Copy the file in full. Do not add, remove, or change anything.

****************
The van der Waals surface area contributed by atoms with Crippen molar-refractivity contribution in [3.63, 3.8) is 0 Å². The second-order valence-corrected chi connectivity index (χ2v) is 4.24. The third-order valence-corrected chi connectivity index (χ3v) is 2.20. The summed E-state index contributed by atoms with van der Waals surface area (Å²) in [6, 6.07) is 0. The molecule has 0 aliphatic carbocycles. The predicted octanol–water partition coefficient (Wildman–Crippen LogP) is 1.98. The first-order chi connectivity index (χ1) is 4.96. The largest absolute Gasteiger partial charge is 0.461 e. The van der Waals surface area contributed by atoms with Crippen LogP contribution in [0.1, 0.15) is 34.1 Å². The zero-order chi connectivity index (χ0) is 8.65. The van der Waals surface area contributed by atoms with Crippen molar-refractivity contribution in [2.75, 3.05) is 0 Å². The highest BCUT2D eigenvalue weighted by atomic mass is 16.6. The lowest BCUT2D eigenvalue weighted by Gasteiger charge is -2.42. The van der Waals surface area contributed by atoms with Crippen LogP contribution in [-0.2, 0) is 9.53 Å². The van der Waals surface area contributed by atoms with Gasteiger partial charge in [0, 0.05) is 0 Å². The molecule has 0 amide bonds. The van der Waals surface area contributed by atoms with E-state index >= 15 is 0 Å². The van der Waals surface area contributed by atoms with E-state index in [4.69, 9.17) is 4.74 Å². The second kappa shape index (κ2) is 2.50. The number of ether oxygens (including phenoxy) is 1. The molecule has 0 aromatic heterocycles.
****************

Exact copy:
The van der Waals surface area contributed by atoms with Crippen molar-refractivity contribution in [3.63, 3.8) is 0 Å². The second-order valence-corrected chi connectivity index (χ2v) is 4.24. The third-order valence-corrected chi connectivity index (χ3v) is 2.20. The summed E-state index contributed by atoms with van der Waals surface area (Å²) in [6, 6.07) is 0. The molecule has 0 aliphatic carbocycles. The predicted octanol–water partition coefficient (Wildman–Crippen LogP) is 1.98. The first-order chi connectivity index (χ1) is 4.96. The largest absolute Gasteiger partial charge is 0.461 e. The van der Waals surface area contributed by atoms with Crippen LogP contribution in [0.1, 0.15) is 34.1 Å². The zero-order chi connectivity index (χ0) is 8.65. The van der Waals surface area contributed by atoms with Crippen molar-refractivity contribution in [2.75, 3.05) is 0 Å². The highest BCUT2D eigenvalue weighted by atomic mass is 16.6. The lowest BCUT2D eigenvalue weighted by Gasteiger charge is -2.42. The van der Waals surface area contributed by atoms with Crippen LogP contribution in [-0.2, 0) is 9.53 Å². The van der Waals surface area contributed by atoms with Gasteiger partial charge in [0, 0.05) is 0 Å². The molecule has 0 amide bonds. The van der Waals surface area contributed by atoms with E-state index >= 15 is 0 Å². The van der Waals surface area contributed by atoms with E-state index in [4.69, 9.17) is 4.74 Å². The second kappa shape index (κ2) is 2.50. The number of ether oxygens (including phenoxy) is 1. The molecule has 0 aromatic heterocycles.